cubby seems like a good solution that does what I want. I'll look into their privacy policy next.

truecrypt is great but that's not what I'm worried about. I'm not worried about dropbox snooping through my stuff, I'm worried about them not taking security seriously enough and playing inside baseball when they should come out with the truth about what went wrong.

"due to their CTO's reaction to the authentication bug"
exactly. it's their cavalier attitude. no problem, nothing to see here. that's creeping me out.
posted by krautland at 1:26 PM on August 3, 2012


There are options like Google Drive and Microsoft SkyDrive, but do you prefer to have Google or Microsoft pawing through your stuff instead?

Some other services like Wuala ("Secure cloud storage") and SpiderOak ("Zero-knowledge data backup, sync, access") appear to take privacy and encryption more seriously, but they are correspondingly more painful to use. Also, there are fewer eyes staring at them, so the risk of a non-public breach seems (subjectively) higher to me.

Then there are mobile-centric options like Box.com (didn't they use to be box.net?).

Are any of these *better* than Dropbox? ("It's a folder. It syncs.") Well, I have accounts on all of these services, and Dropbox is the only one I use, but I wouldn't use it for anything that is the slightest bit sensitive...
posted by RedOrGreen at 1:33 PM on August 3, 2012


Perhaps sugarsync?
posted by urbanwhaleshark at 1:36 PM on August 3, 2012 [2 favorites]


I love Strongspace. I also love Dropbox, but Strongspace is perhaps more security-minded.
posted by sportbucket at 1:40 PM on August 3, 2012


Aerofs syncs just like dropbox but doesn't save anything anywhere you don't want it saved. No centralized storage or logging.
posted by Freen at 1:40 PM on August 3, 2012 [2 favorites]


[No need to trash Dropbox, the question is very clear that the OP is looking for alternatives. Thanks. ]
posted by restless_nomad at 2:03 PM on August 3, 2012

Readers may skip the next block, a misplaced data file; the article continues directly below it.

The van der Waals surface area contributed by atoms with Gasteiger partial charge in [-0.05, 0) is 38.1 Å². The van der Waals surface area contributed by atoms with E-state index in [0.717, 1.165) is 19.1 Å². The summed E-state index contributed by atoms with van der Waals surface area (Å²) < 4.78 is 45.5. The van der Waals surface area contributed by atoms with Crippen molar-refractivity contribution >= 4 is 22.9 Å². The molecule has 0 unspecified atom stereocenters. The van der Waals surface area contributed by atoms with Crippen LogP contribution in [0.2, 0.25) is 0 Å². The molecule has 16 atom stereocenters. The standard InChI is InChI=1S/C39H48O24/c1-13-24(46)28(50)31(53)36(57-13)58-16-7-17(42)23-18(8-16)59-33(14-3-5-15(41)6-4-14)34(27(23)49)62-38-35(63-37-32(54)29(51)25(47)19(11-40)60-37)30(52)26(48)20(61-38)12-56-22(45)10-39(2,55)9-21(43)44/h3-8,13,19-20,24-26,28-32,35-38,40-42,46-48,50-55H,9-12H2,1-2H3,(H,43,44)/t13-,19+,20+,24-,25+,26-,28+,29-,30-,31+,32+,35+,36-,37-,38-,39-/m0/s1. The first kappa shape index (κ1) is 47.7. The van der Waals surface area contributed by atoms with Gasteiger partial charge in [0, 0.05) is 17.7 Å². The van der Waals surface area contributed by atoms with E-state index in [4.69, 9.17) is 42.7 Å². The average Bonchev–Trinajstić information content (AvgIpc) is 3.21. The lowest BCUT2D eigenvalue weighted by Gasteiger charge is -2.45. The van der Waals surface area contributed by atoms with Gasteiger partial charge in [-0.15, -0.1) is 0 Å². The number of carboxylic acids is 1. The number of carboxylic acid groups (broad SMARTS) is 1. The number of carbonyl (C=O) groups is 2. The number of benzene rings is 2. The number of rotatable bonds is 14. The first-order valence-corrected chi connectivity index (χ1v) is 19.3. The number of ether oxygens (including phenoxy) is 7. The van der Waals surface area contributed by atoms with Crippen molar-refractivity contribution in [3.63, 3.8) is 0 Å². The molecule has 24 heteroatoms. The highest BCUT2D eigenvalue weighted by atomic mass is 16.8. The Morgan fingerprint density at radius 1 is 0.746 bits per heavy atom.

Wuala encrypts data pre-upload and has zero knowledge of your password. You can get up to 5 GB free if you look around for coupon codes and stack them. Cross-platform (Java).

Duplicati (or plain old Duplicity if you're on *nix) is an open source program for encrypted, incremental backups to your own server (via WebDAV, FTP or SSH if you know how to set those up), cloud storage purchased separately (S3, Rackspace CloudFiles, SkyDrive, GDocs), and Tahoe-LAFS (if you've never heard of that, you probably don't want to use it).
posted by DareTo at 2:16 PM on August 3, 2012 [1 favorite]


There's also Filetrek.
posted by KokuRyu at 2:19 PM on August 3, 2012


SpiderOak.
posted by iamabot at 2:21 PM on August 3, 2012


Oh, RedOrGreen already mentioned Wuala. I just saw that, and wanted to mention that it's not painful to use at all. Folders set to backup or sync do so in the background just like Dropbox. Only real caveats are that the interface can be less than stellar and that due to how it works, forgetting your password means losing all you've stored.
posted by DareTo at 2:23 PM on August 3, 2012


The company I work at now has higher security standards & requirements than most (good) banks. Every tool we use must clear our CSO's scrutiny, which often include on-premise security audits.

Dropbox had inadequate security.

Box did meet our security requirements, and that is what we use in the company.
posted by trinity8-director at 2:31 PM on August 3, 2012 [2 favorites]


Amazon has a Cloud Drive app, but I haven't used the application.

JungleDisk is another S3 based alternative.

My company uses Box.

> but do you prefer to have Google or Microsoft pawing through your stuff instead?

There is a substantive difference between trusting Dropbox, and trusting Google or MSFT. Dropbox has a history of fraudulent advertising (they claimed they were encrypting when they weren't), viewing high-magnitude loss exposures as non-events, and being hostile to paying customers who ask for a simple, standard post-event write-up. Dropbox also has engineers who publicly state that security isn't a big deal because Dropbox would likely "weather the PR storm", without any apparent regard to users.